Monday, May 03, 2010

Smoke-free Switzerland?


People have said that I live in one of the most backwards cantons in Switzerland. People from Zurich especially like to point this out.

Now I've defended Canton Aargau before, but this time, I have to agree with my Zurich colleagues. At least when it comes to the new smoking law, Little Living In The Past Canton Aargau still can't admit what scientists have proven for years: smoking kills.

Even though Switzerland has passed a smoking ban, which began on May 1, like most things Swiss, the lawmakers in Bern let the cantons decide the actual rules--even when it comes to things like public health. And of course, I live in a canton that has the most liberal rules. This means that smoking is allowed in restaurants under 80 qm2--in other words, smoking is still allowed in almost all the of restaurants in my little town.

I guess I'm not going out after all.

Despite appearances otherwise, nothing in many parts of Switzerland has changed. Somehow, I'm not surprised. Whether it's women fighting for equal rights in a Swiss parade for over 20 years, or protecting workers from second-hand smoke when the facts prove it kills, change in Switzerland seems excruciating in its slowness.

According to Swissinfo, 21% of the population here is exposed to second-hand smoke for at least an hour each day. And what I still fail to understand are the numbers: Two-thirds of Swiss people don't smoke. So why are we catering to the minority, especially since we live in an über-democracy? I don't understand why restaurant owners are so worried about the smoking ban. If they only knew how many times I wanted to go out but didn't because I didn't want to come home and have to take a shower, maybe they'd realize just how many customers they will never see because of their "liberal" take on smoke.

I would also generalize that many non-smokers are probably better educated and have more money to spend in restaurants (especially since these people are saving hundreds each year by not buying cigarettes). But logic does not always seem to matter when it comes to laws in Switzerland.

To see if you live in a backwards part of Switzerland, check the smoking chart above, which I scanned from Blick am Abend. If you find yourself in the gray areas, yeah, you live in one of the most backwards places in Switzerland. So to see any real change when it comes to smoking, you'll probably have to keep holding your breath.

What do you think of the new smoking laws?

11 comments:

Jen said...

I know it was smoking you were asking about, but I am intrigued by what a qm2 is? I understand cm2 and m2 and I guess it must be possible to have dm2 since I have seen bottles with dl on them in Europe, but I can't work out what measurement qm2 is?

Chantal said...

Jen, it means 80 square meters.

Jen said...

Ah ok, I have never seen that! Thanks Chantal.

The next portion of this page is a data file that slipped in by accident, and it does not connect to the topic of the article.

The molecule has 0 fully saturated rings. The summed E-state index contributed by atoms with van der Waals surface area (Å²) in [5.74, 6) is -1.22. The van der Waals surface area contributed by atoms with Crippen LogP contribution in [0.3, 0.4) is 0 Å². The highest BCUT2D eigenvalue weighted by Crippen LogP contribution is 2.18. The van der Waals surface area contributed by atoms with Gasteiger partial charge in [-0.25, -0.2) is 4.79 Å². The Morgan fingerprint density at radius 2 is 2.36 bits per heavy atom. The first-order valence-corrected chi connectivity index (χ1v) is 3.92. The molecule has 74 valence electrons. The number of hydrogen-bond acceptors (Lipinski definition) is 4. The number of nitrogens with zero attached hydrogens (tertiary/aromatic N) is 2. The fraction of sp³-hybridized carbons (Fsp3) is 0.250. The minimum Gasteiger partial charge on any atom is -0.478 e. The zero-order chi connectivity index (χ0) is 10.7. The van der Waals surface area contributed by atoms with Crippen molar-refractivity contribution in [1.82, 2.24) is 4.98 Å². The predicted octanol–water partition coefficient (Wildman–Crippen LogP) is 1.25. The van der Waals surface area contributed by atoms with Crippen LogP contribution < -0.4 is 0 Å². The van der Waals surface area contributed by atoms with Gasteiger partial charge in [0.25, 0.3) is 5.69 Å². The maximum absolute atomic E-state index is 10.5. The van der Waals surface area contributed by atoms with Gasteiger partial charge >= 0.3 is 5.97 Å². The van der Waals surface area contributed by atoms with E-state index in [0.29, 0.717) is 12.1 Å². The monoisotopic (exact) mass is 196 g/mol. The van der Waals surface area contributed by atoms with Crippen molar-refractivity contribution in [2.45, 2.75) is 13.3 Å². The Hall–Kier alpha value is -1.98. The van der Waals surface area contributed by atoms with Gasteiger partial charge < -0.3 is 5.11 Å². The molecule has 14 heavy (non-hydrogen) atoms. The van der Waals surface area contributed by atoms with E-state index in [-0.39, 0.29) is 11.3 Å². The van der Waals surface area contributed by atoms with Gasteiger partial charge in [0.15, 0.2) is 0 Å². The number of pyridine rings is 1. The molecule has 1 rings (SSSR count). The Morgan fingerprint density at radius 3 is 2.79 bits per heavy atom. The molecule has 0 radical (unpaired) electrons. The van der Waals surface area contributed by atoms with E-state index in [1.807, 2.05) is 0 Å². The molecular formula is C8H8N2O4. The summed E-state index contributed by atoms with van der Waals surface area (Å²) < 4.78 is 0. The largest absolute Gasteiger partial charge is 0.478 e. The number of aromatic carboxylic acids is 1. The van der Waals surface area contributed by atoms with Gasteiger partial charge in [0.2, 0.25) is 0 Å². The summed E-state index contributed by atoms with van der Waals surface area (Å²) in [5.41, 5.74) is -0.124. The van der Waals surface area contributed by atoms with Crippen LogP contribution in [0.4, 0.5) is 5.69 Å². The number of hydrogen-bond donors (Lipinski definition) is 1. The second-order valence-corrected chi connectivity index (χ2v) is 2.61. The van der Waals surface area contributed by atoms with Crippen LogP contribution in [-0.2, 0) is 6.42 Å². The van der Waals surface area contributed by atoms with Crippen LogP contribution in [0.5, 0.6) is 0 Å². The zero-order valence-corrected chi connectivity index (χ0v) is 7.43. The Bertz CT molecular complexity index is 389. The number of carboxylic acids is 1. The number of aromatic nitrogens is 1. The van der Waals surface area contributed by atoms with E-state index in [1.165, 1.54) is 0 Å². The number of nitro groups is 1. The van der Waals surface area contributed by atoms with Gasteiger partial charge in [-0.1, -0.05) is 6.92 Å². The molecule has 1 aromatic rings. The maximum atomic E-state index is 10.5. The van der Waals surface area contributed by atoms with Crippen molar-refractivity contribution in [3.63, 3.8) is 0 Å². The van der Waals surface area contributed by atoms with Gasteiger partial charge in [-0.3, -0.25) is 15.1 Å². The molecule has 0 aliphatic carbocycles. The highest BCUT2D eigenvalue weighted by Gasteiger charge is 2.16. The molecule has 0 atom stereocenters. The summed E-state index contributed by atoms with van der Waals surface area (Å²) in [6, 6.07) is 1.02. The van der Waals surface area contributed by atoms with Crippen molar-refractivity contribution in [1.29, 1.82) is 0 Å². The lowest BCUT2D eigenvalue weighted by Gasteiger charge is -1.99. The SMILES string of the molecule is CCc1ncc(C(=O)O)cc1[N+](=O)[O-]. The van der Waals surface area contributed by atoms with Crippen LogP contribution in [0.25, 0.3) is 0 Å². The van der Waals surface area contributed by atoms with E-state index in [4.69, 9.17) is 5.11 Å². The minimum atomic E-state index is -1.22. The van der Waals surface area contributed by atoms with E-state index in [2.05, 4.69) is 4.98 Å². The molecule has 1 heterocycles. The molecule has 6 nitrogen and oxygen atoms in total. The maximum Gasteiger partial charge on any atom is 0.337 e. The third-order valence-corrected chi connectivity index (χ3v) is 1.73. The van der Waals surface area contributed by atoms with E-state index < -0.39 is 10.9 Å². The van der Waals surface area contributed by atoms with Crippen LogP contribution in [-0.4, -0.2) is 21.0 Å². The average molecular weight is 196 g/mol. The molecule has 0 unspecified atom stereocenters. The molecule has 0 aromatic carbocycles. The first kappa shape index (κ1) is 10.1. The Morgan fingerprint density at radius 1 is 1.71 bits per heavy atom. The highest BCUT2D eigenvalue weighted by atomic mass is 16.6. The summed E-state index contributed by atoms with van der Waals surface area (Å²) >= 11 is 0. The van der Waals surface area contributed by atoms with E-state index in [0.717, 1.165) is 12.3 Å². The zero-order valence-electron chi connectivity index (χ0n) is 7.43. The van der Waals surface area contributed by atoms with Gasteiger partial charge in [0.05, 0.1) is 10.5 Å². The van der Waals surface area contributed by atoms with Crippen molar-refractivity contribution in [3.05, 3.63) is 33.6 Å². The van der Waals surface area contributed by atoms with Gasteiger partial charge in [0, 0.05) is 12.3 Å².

M'dame Jo said...

Notice the separation between the Romandie and the Alemanic part of Switzerland. It looks just like a map on a voting Sunday.

That's all I have to say.

Chantal said...

Hi M'dame Jo,

I thought of you when I saw this map. The French-speaking part is way ahead of the German-speaking region...in more ways than one. It might as well be two different countries...

Sarah said...

I'm sorry to hear that you're still having to put up with smoking in restaurants! I think smoking bans are brilliant--the ban passed in Washington DC while I was living there, then in France when I lived in Burgunday, and now in Canton de Vaud. I'm so grateful each time! Hopefully you aren't too far from the boarder and could occasionally pick a restaurant in a different Canton...

Chantal said...

I definitely go out to eat at non-smoking places, even if they are further away. My husband and I went to Wagamama in Zurich on Sunday. I've been going there for awhile as they've always been smoke-free.

Bill Harby said...

When they prohibited smoking in my former home state of Hawai'i, my friends and I found that it was such a joy to go home after an evening hanging out in a club and not have our hair and clothes stink of stale cigarette smoke. Now that's true here in Neuchatel too. In 2008, living in Geneva, I simply couldn't go into a small bar without feeling I was suffocating. Now, it's great. And if they can prohibit smoking in Paris, surely even Aargau can! Good luck Chantal.

Chantal said...

Thanks, Bill. I mean, even Portugal was smoke free. Come on, Switzerland...

Manish Sisodia said...

Hi!
I am Manish from India. I came to this page while surfing about Swiss Democracy.
Can I request friends here to let me know more about how smoking was banned... was is a complete democratic decision by people in this country or ......I am interested in knowing the procedure, peoples involvement and the ultimate results....
(Our group is working on similar model of democracy in India)
I'll be grateful if you could help us in learning.

sarah saad said...




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